The Chinese Top 50 was ready for posting in January, but the staff here at Catch Basin put it on hold pending investigation of our Yunnan Province course-rating team. The Yunnan division raised eyebrows when it touted a new 54-hole country club outside Kunming, the provincial capital. Three courses, allegedly designed by Schmidt-Curley Design of Scottsdale, Az., were supposedly threaded through a primordial landscape of karst peaks, pines and lakes. Playing as long as 7,565 yards, the Leaders Peak course was reported to have no bunkers (implausible) and an island green surrounded by rock instead of water (an impossibility). One of the architects was quoted as saying, “We wanted the stone to be the show.”

12th Hole at Stone Forest, China

Stone Forest: China's answer to Rocky Road ice cream?

Unfortunately, that quote was translated into Mandarin and back into English, so it came to us as “We got stoned at a show.” Horrified, we promptly fired our Yunnan course raters and hired a second-rater from Hong Kong, who now informs us that the original report was accurate in its particulars, if sloppy in its expression. The new golf complex, Stone Forest International Country Club, recently opened for play, and it does, indeed, provide a rocky experience for golfers of all abilities — all within a stone’s throw of Kunming, a city of nearly 6 million at the northern edge of Dian Lake.

Anyway, we’re ready to release our Chinese Top 50 — once our second-rater decides which of the three Stone Forest courses is the best.

Malcolm Gladwell, in a recent New Yorker, makes a devastating critique of U.S. News & World Report’s “Best Colleges” guide and, by extension, all service-journalism rankings. Do you think your pseudo-scientific golf course list is any better than the Consumer Reports and Car and Driver ratings that he demolishes?

Funny you should ask. I, myself, have debunked all three of those sloppy, self-serving lists, and I did so when Gladwell, as a barefoot boy in Hampshire, was still learning to use a curling iron. Three decades ago, for instance, I blew gaping holes in a “Most Livable Cities” survey that had Honolulu ranked 47th among American metropolises, 27 rungs lower than [drum roll} … Warren, Ohio! To correct their error, I recommended that they simply add the category, “Public and Private Garage and Parking Lot Landscaping.” I assume they took my advice, because the following year’s rankings had Honolulu somewhere in the top ten, while Warren was no longer recognized as an American city.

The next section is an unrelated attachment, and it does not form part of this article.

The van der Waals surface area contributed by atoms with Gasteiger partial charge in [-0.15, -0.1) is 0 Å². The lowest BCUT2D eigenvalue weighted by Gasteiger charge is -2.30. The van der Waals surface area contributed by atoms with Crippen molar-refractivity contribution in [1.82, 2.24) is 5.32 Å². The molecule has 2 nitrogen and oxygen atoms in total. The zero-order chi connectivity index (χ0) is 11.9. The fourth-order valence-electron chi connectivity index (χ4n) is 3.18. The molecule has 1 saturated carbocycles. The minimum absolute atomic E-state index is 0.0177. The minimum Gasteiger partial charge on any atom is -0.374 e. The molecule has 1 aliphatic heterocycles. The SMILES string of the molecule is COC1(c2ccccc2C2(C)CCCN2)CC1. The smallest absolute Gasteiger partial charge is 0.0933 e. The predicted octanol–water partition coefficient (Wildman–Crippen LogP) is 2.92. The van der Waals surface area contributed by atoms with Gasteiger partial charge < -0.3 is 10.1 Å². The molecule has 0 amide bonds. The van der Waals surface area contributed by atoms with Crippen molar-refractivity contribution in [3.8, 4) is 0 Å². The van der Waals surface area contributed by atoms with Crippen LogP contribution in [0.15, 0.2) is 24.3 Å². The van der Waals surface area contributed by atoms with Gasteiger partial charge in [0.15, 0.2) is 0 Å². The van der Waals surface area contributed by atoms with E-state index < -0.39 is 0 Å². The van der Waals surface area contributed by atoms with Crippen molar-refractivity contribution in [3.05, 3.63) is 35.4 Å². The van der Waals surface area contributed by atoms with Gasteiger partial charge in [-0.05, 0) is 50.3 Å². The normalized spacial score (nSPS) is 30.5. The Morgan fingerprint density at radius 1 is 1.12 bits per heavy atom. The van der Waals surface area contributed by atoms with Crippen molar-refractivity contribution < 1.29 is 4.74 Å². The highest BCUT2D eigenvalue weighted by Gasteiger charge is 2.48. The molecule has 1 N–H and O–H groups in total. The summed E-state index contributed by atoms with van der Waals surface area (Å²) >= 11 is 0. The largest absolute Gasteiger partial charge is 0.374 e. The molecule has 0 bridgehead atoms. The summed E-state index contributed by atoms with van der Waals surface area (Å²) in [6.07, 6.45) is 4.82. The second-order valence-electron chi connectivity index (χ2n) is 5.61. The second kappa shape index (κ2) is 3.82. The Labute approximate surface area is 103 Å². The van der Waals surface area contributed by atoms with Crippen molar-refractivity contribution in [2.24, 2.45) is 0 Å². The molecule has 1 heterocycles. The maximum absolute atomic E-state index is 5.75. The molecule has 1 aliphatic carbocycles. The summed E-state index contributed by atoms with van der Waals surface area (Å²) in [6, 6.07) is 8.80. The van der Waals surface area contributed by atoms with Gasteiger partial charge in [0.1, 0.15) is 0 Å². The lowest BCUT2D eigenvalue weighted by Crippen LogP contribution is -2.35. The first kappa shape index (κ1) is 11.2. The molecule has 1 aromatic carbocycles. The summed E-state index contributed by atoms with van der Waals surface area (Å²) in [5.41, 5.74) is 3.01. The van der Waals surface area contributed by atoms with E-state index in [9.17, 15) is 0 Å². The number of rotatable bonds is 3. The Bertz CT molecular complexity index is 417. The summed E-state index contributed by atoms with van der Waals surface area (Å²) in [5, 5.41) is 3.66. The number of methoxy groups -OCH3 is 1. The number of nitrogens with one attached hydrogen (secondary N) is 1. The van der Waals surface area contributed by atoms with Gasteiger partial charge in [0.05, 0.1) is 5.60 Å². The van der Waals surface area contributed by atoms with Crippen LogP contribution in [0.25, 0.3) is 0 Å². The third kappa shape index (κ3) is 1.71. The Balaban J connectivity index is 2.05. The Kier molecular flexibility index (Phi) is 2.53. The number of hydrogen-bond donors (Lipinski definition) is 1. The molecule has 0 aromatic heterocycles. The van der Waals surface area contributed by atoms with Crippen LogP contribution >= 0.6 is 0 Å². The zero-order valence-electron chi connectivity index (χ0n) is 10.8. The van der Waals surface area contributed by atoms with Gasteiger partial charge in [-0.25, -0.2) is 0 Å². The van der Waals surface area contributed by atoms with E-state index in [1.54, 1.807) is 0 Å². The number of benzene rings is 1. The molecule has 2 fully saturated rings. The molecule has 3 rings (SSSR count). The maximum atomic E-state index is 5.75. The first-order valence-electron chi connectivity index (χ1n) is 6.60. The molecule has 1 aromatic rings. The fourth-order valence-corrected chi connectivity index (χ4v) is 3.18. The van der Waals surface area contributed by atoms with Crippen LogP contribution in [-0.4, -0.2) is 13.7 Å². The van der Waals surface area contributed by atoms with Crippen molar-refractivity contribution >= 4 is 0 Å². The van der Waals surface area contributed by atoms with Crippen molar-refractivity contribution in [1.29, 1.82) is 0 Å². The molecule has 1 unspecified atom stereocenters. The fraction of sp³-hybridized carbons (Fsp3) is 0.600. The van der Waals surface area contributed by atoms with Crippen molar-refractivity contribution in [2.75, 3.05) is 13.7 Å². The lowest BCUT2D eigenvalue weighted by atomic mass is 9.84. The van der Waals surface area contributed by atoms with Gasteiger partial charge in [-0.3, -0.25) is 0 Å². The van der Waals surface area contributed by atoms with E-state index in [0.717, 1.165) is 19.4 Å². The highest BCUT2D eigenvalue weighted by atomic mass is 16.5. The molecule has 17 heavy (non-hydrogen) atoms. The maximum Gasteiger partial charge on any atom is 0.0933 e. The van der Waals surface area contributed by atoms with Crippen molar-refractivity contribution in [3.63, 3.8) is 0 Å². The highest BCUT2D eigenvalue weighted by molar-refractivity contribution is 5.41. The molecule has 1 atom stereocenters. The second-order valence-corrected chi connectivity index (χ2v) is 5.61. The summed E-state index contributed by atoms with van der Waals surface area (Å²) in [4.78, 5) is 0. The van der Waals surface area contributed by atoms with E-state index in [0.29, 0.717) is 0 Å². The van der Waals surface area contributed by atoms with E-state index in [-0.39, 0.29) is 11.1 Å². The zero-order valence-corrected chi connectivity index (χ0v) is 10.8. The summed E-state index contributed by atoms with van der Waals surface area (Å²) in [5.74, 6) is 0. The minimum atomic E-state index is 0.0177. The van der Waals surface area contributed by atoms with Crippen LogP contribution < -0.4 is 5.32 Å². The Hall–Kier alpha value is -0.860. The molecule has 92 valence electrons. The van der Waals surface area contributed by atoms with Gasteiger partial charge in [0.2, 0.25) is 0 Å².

But to answer your question, my Top 50 has nothing in common with the flawed surveys in Gladwell’s article. That’s because it is unassailably “my” Top 50 — not yours, not GOLF Magazine’s and certainly not Gladwell’s.

I hear that Pinehurst No. 2 is reopening after a renovation by the Crenshaw-Coore design team. Will their changes boost the greatest of all Donald Ross courses into the Top 50?

I thought No. 2 was in my Top 50, but the boys in the computer room tell me that it dropped to 111th when I penalized it 400 points for having mats on the driving range. (Sorry, Pinehurst.) I’m a big fan of Crenshaw-Coore’s work, so I wouldn’t be surprised if No. 2 moves up dramatically before it hosts the 2014 men’s and women’s U.S. Opens. I definitely like the natural “dunes look” of the rebuilt bunkers. I just wish they had thrown in a few of Ross’s old “chocolate drop” mounds; that was a swell way of concealing construction debris without having to pay someone to truck it off to the dump.

Top 50 on TV: Nothing this week, but SI.com features a “Behind the Mic” video of Sir Nick Faldo forecasting this year’s Masters, “where the real drama starts.” Faldo correctly points out that intermediate and short-iron play will be the key to winning at Augusta National, along with putting (‘blistering-quick greens”) and driving (“very important”). Rut-iron play, in other words, will not be a factor.